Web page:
Revolutions tend to be understood as products of objective or structural conditions, but also to gain energy from “negative” emotions: anger, range, hatred, will to revenge. But a large record of especially the early phases of the Arab uprisings that began in 2011—which happen to have witnessed the largest levels of mobilizations—tend to show the opposite: that those were largely festive events, characterized by an abundance of jouissance, fewer inhibitions, temporary suspensions of restrictive norms, and artistic creativity. The large amount of record now available on the movements of 2011 and 2019 demonstrate that one aspect of that mobilization involved pleasure, and much more so than the typical negativities associated with mass mobilization and asserted in much of the literature of social movements. This talk presents an outline of an evolving project that seeks to thematically organize observations on the role of pleasure in revolutionary movements, and proposes to situate the question of pleasure at the center of studies of revolutionary processes.
Mohammed Bamyeh is currently a professor of Sociology at the University of Pittsburgh (USA), and chair of the Board of the Arab Council for the Social Sciences (ACSS). He previously held the Hubert Humphrey Chair in International Studies at Macalester College, and other teaching positions at Georgetown University, New York University, and the University of Massachusetts. He served as the lead author of Social Sciences in the Arab World: Forms of Presence (2015). His other books include Lifeworlds of Islam (2019), Intellectuals and Civil Society in the Middle East (ed., 2012), Anarchy as Order (2009), Of Death and Dominion (2007; in German as Tod und Herrschaft, 2020), The Ends of Globalization (2000), and The Social Origins of Islam (1999). He has also co-edited (with Sari Hanafi) a special issue of International Sociology on the Arab Spring (2015), Palestine America (as a special issue of South Atlantic Quarterly, 2003), Literature and Revolution (as a special issue of Mizna, 2012). His areas of expertise include the sociology of knowledge, social movements and revolutions, Islamic studies, and cultural sociology.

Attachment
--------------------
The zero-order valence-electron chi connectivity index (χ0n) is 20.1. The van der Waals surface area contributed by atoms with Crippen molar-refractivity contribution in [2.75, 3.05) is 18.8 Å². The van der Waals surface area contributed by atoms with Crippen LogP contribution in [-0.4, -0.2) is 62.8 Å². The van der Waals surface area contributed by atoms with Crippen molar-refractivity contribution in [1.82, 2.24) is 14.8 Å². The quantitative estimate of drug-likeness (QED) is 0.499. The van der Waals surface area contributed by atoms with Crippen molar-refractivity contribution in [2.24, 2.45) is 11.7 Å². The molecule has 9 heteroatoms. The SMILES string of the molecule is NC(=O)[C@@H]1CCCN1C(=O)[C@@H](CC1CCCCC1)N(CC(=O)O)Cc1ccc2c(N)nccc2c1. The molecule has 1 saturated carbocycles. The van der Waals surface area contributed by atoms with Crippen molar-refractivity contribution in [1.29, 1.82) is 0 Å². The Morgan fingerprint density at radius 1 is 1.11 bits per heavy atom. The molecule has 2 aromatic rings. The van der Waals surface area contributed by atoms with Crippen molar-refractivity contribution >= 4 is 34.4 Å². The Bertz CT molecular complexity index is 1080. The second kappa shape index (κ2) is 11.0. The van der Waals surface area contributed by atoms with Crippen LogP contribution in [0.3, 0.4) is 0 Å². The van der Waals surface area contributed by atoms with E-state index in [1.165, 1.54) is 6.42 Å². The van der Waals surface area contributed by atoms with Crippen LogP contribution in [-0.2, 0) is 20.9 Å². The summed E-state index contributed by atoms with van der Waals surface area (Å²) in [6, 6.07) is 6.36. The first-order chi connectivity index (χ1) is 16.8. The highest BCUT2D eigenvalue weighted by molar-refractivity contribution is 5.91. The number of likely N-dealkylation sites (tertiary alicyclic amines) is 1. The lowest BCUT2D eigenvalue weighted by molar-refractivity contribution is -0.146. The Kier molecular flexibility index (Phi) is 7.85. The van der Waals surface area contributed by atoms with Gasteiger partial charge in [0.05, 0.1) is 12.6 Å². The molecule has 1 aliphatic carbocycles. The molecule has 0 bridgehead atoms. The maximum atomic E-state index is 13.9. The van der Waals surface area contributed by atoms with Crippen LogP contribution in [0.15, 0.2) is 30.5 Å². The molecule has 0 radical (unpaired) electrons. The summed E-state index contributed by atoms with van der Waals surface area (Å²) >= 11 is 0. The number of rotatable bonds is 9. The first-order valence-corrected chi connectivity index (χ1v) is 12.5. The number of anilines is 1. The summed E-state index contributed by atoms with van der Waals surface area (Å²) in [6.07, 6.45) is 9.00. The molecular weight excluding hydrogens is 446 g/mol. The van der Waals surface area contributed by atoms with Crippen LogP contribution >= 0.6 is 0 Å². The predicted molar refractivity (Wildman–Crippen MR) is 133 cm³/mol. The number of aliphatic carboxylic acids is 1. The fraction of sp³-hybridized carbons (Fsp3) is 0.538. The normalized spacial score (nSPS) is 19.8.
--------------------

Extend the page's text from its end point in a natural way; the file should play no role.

In accordance with the measures against the spread of the coronavirus, this seminar session will be held virtually via ZOOM. Please register in advance via eume(at)trafo-berlin.de to receive the login details. Depending on approval by the speakers, the Berliner Seminar will be recorded. All audio recordings of the Berliner Seminar are available via the account of the Forum Transregionale Studien on SoundCloud.